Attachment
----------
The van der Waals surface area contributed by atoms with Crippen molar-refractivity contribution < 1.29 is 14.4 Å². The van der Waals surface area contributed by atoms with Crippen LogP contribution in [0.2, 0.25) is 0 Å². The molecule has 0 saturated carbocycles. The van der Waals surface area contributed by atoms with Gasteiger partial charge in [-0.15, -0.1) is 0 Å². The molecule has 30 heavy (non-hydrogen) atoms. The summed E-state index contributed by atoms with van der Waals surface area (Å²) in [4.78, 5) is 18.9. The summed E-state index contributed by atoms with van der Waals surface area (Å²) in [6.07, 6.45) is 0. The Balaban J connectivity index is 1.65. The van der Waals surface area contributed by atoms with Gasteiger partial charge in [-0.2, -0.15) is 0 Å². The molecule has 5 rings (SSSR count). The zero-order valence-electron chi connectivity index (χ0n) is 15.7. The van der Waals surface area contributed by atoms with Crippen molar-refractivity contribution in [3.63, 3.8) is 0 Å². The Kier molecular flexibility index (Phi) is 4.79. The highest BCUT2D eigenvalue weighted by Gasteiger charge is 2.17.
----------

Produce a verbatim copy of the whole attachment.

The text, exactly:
The van der Waals surface area contributed by atoms with Crippen molar-refractivity contribution < 1.29 is 14.4 Å². The van der Waals surface area contributed by atoms with Crippen LogP contribution in [0.2, 0.25) is 0 Å². The molecule has 0 saturated carbocycles. The van der Waals surface area contributed by atoms with Gasteiger partial charge in [-0.15, -0.1) is 0 Å². The molecule has 30 heavy (non-hydrogen) atoms. The summed E-state index contributed by atoms with van der Waals surface area (Å²) in [4.78, 5) is 18.9. The summed E-state index contributed by atoms with van der Waals surface area (Å²) in [6.07, 6.45) is 0. The Balaban J connectivity index is 1.65. The van der Waals surface area contributed by atoms with Gasteiger partial charge in [-0.2, -0.15) is 0 Å². The molecule has 5 rings (SSSR count). The zero-order valence-electron chi connectivity index (χ0n) is 15.7. The van der Waals surface area contributed by atoms with Crippen molar-refractivity contribution in [3.63, 3.8) is 0 Å². The Kier molecular flexibility index (Phi) is 4.79. The highest BCUT2D eigenvalue weighted by Gasteiger charge is 2.17.